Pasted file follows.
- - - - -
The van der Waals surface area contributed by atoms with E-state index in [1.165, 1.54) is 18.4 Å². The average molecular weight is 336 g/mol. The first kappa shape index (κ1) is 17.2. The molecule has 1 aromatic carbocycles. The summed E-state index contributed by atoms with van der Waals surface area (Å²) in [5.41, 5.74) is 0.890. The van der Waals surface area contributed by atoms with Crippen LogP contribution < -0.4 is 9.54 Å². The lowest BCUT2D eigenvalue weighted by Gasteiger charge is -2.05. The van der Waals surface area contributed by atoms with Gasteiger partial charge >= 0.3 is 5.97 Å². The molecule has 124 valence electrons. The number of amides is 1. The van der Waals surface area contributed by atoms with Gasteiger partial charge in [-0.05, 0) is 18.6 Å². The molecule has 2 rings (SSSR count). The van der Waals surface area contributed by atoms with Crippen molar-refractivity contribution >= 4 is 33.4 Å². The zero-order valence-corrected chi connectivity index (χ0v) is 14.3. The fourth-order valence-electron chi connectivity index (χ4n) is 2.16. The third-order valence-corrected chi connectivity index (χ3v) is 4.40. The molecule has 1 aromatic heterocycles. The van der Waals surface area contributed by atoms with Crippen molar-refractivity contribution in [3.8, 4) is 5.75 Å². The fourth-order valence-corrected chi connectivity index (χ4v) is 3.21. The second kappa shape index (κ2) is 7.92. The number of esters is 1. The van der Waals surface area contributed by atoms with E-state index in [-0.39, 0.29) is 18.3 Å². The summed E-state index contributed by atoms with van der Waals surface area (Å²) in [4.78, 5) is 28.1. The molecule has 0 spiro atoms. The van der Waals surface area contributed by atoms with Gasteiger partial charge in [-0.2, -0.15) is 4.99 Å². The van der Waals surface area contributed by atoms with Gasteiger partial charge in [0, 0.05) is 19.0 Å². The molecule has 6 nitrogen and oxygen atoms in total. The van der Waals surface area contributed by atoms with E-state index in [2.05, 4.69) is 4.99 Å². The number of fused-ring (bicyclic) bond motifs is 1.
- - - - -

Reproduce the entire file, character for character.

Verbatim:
The van der Waals surface area contributed by atoms with E-state index in [1.165, 1.54) is 18.4 Å². The average molecular weight is 336 g/mol. The first kappa shape index (κ1) is 17.2. The molecule has 1 aromatic carbocycles. The summed E-state index contributed by atoms with van der Waals surface area (Å²) in [5.41, 5.74) is 0.890. The van der Waals surface area contributed by atoms with Crippen LogP contribution < -0.4 is 9.54 Å². The lowest BCUT2D eigenvalue weighted by Gasteiger charge is -2.05. The van der Waals surface area contributed by atoms with Gasteiger partial charge >= 0.3 is 5.97 Å². The molecule has 124 valence electrons. The number of amides is 1. The van der Waals surface area contributed by atoms with Gasteiger partial charge in [-0.05, 0) is 18.6 Å². The molecule has 2 rings (SSSR count). The van der Waals surface area contributed by atoms with Crippen molar-refractivity contribution >= 4 is 33.4 Å². The zero-order valence-corrected chi connectivity index (χ0v) is 14.3. The fourth-order valence-electron chi connectivity index (χ4n) is 2.16. The third-order valence-corrected chi connectivity index (χ3v) is 4.40. The molecule has 1 aromatic heterocycles. The van der Waals surface area contributed by atoms with Crippen molar-refractivity contribution in [3.8, 4) is 5.75 Å². The fourth-order valence-corrected chi connectivity index (χ4v) is 3.21. The second kappa shape index (κ2) is 7.92. The number of esters is 1. The van der Waals surface area contributed by atoms with E-state index in [-0.39, 0.29) is 18.3 Å². The summed E-state index contributed by atoms with van der Waals surface area (Å²) in [4.78, 5) is 28.1. The molecule has 0 spiro atoms. The van der Waals surface area contributed by atoms with Gasteiger partial charge in [-0.2, -0.15) is 4.99 Å². The van der Waals surface area contributed by atoms with Gasteiger partial charge in [0, 0.05) is 19.0 Å². The molecule has 6 nitrogen and oxygen atoms in total. The van der Waals surface area contributed by atoms with E-state index in [2.05, 4.69) is 4.99 Å². The number of fused-ring (bicyclic) bond motifs is 1.